[2013022] Like a Fishbone

[2013022] Like a Fishbone

Early Worx in theatre and art @ Higher Ground East – Main Theatre

7:30pm, Sun 17 Feb 2013

I was really disappointed when I heard of Higher Ground’s Light Square closure last year; notwithstanding the generally amiable vibe of the place, it was also home to Guy Masterson’s Centre for International Theatre project – and the generally high-quality drama that it tended to present. So I was a bit surprised to see the Higher Ground name reappear in the Fringe Guide… but all the more delighted to wander in for the first time. Rough hewn walls, artwork hanging, makeshift bar… it felt right.

I spot Jane for the first time this season and have a nice little chat; upstairs to the Main Theatre, we perch on bar stools at the back of a decent-sized crowd. Amy Victoria Brooks is waiting onstage when we arrive, hidden beneath a dark shroud at the edge of the space; centre-stage is a prominent model of a small village on a table. The house lights (almost imperceptibly, given the ambience) drop, and Shannon Mackowski primly bustles in; startled by the presence of the figure in the shroud, the play is off to a nervously tense start.

Mackowski plays The Architect, charged with creating a memorial in remembrance of a school shooting in a small village (which, given the Sandy Hook tragedy occurred after Fringe submissions closed, demonstrates the unfortunately evergreen relevance of Anthony Weigh’s play). Brooks plays The Mother of one of the the slain children – and she, in her physically frail and partially blind state, has come to The Architect to plead for the memorial to be scrapped. The two women appear to be polar opposites – one earthy and maternal, the other polished and cold; emotive versus rational. The reasoned pleas and explanations give way to more passionate accusations and spirited defences as the time for formal presentation of the model of the memorial draws close; The Architect’s Intern (Rebecca Calandro) provides some (almost unwanted) light relief as feelings escalate, before a surprisingly violent turn of events – and a cold, fractured denouement.

Both Mackowski and Brooks really deliver the goods with their roles; Shannon’s character is utterly focussed and dedicated to her work, her irritation with the presence of The Mother evident with every punctuative “yes?” – less a question, more a dismissal. The Mother is a portrait of the struggling faithful; frail and emotionally battered, Brooks lets the religious devotion of her character appear desperate and broken… and that’s very much in keeping with the undertones of the piece, which seem to contemplate the role of religion in the spiritual destruction of the town. The direction of the play is… well, curious: with the model of the memorial dominating the centre of the stage, there’s three very well defined spaces which seem to reflect the leaning of the play’s wavering sentiment at any given point in time: left for the rational, right for the emotive, front-and-centre for the combative.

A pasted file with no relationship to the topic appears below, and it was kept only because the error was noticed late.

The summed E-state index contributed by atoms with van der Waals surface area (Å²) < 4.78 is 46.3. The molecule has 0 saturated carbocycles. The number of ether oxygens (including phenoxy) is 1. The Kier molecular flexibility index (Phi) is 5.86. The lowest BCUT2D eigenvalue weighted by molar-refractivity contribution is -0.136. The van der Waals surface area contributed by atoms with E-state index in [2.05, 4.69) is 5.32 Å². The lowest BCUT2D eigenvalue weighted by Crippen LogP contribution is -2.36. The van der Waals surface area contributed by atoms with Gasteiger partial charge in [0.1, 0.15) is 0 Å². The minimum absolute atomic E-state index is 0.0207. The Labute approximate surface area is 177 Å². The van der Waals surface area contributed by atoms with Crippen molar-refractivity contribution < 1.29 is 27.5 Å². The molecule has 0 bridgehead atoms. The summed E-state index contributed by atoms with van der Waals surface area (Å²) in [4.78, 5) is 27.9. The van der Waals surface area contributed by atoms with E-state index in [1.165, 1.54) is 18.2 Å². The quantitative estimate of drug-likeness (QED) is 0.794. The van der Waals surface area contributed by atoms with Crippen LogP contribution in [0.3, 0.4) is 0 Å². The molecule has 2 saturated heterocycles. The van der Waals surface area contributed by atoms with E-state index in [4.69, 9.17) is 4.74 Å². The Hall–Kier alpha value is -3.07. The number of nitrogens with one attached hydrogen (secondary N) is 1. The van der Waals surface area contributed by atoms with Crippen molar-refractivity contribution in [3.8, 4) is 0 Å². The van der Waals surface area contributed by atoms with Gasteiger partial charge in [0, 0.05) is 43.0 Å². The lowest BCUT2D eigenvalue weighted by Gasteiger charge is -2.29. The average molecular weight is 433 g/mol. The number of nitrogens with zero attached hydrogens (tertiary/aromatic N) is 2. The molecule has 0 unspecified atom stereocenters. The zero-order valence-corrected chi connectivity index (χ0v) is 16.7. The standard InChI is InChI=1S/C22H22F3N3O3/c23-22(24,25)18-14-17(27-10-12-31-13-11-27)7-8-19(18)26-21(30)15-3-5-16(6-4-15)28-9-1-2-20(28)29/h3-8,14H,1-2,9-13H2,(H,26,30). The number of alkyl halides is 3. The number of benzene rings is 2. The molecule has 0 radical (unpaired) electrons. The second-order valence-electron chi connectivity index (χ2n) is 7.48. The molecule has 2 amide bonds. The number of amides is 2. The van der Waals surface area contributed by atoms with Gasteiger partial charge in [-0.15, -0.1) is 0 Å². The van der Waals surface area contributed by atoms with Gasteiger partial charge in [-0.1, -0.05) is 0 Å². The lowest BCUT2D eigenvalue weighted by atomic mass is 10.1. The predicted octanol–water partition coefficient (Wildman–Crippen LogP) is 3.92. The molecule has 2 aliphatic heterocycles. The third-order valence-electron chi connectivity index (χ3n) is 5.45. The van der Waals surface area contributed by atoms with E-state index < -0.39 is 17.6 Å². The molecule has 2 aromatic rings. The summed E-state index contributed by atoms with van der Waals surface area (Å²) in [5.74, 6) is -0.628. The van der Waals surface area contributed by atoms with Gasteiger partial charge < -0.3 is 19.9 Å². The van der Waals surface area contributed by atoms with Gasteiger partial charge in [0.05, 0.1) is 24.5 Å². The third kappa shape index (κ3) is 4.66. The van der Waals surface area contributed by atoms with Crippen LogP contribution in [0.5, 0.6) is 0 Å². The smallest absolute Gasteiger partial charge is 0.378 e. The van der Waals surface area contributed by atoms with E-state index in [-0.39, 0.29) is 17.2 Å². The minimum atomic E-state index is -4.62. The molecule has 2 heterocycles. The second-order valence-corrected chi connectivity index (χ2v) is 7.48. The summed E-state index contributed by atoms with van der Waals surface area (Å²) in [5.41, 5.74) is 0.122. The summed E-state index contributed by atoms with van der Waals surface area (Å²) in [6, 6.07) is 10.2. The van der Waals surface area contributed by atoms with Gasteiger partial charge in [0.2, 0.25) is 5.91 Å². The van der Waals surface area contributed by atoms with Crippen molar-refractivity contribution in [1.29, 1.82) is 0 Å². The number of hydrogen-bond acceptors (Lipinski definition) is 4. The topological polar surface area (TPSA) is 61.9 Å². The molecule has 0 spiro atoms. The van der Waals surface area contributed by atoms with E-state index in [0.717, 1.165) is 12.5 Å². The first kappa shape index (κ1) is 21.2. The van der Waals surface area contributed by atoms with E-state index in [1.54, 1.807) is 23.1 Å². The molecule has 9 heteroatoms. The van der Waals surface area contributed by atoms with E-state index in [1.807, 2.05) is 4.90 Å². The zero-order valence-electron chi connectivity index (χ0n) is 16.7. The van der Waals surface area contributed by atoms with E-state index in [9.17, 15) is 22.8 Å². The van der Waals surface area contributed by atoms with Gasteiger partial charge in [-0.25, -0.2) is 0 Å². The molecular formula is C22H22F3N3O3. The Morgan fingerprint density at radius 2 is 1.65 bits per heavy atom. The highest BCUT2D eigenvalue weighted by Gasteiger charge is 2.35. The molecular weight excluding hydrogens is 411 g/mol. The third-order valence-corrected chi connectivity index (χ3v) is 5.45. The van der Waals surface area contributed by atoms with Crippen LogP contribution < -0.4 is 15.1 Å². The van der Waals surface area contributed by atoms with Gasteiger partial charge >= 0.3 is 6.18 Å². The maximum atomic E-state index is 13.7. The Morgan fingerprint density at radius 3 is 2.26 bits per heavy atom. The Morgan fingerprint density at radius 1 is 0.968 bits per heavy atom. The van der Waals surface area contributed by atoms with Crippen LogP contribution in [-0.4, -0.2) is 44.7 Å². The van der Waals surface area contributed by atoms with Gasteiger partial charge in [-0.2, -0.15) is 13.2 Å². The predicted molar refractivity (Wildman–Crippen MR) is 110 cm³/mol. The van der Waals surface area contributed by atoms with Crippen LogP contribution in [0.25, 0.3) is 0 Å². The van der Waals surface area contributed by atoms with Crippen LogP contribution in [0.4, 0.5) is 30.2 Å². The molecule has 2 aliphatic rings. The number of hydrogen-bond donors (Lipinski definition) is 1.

I really enjoyed Like a Fishbone, but it’s not beyond criticism. As Jane points out, The Architect and The Mother are both pretty highly strung from the moment we first meet them… and when the physical struggle between them occurs, it seems to spring from nowhere. The initial tension between the two women doesn’t really get the opportunity to appear to escalate, so the attack seems sudden and unnecessary – yes, there’s the urgency of The Architect to get to her presentation, but it still feels unbelievable.

Worse, though, was the noise bleed in the venue. With word-of-mouth spreading about Little Miss Mexico, the pop-up bar’s patrons raucous noise tumbled through the walls to provide an unwanted distraction. Despite the ratcheted tension of Like a Fishbone, it’s a play that would benefit from the silences between the lines – and they simply weren’t available during this performance.

But hey – that’s the Fringe for you. And, despite the obstacles, this proved to be quality Fringe theatre – a heady production given weight by two substantial performances.

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